My Christmas read this year was 1776 by David McCullough. It’s a thrilling read about the year that turned the tides of history, setting the foundations for a new American nation and marking the beginning of the end of British rule there. Lauri found it in a British charity shop, mere minutes after I had remarked how much I had wanted to find a McCullough tome (either 1776 or John Adams) secondhand but held out few hopes of getting my hands on one in the land of King George.

I enjoyed the book tremendously – I haven’t studied early American history since my senior year of high school, and was happy to find that I recognized most of the places mentioned in the siege of Boston because my sisters now live there. I was intrigued to read about the attitudes of the Loyalists (many of whom lived in Boston and New York) who wanted no trouble with the king and saw Washington’s army as a bunch of rabble-rousers. I was also inspired by soldiers, often going cold and shoeless, trekking  miles through the night with no knowledge of where they were headed. Both King George and George Washington are treated with a fairness by McCullough who takes a more nuanced approach to their personalities than historical caricatures allow. I especially love McCullough’s extensive use of personal diaries in this book, particularly from teenage boys who were fighting with the rebels describing battle scenes.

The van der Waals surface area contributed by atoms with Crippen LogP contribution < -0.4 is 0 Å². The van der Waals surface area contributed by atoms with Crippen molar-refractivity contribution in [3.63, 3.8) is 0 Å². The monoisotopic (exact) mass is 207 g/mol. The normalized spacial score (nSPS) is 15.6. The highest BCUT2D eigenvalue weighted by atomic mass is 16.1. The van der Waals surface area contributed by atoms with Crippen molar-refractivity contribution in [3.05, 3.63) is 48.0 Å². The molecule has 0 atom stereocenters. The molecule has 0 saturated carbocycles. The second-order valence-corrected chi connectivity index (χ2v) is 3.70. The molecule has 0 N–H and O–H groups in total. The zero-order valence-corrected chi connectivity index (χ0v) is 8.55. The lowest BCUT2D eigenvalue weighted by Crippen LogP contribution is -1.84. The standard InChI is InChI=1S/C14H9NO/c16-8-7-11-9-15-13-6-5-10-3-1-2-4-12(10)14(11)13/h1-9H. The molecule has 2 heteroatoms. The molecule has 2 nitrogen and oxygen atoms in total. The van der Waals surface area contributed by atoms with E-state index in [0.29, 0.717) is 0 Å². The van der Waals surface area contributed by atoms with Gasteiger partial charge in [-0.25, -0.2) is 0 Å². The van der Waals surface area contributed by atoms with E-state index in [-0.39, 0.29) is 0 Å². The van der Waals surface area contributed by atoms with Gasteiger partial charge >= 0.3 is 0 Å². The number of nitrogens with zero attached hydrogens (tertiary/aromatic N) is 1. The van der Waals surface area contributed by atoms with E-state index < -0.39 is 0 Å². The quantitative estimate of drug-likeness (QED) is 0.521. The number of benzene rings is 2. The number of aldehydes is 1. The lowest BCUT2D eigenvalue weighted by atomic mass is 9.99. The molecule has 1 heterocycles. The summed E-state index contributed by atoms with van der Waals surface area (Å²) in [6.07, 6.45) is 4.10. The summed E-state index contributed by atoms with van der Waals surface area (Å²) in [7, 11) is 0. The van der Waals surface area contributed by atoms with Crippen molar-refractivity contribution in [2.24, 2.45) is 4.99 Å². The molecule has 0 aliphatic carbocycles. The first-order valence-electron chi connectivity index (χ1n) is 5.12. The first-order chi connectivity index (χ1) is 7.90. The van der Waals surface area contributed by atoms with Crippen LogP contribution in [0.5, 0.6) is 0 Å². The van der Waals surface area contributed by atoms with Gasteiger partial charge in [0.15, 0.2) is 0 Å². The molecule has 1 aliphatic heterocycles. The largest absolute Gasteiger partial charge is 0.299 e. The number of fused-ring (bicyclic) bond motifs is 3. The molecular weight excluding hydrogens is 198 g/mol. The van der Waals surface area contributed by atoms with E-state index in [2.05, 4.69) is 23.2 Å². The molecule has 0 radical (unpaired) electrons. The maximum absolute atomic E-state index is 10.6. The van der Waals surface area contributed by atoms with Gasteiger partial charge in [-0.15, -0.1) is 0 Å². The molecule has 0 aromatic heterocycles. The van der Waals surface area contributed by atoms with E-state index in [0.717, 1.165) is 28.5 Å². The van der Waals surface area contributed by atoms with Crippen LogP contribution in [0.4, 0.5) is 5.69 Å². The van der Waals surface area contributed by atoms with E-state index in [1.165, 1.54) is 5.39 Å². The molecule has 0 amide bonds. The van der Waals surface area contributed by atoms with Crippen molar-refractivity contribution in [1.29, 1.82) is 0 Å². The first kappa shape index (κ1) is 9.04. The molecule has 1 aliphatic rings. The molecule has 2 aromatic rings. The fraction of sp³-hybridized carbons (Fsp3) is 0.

Upon finishing, I couldn’t help but wonder (and I know this question has often been asked) if the war was really necessary to gain independence. Australia, for instance, gained independence in 1931 when the British empire transitioned into the British Commonwealth. It now enjoys special links to the UK, not least the occasional £10 flight deals from London. Even India was able to gain independence in 1947 without a war, although the partition between India and Pakistan that resulted from it displaced 12.5 million and led to the deaths of hundreds of thousands of people. All this to say, if America hadn’t had the Revolutionary War, we would have ended up in the Commonwealth with the likes of Canada, South Africa, Australia and India.

But really…can we imagine that? So much of American politics and history comes out of that revolutionary period, those “times that tried men’s souls.” And that little thing called the Declaration of Independence, and then the subsequent writing of the Constitution. It doth stirreth my heart. So while a nice, cozy position in the UK commonwealth wouldn’t have been such a bad place to end up, it would’ve made for pretty boring history.

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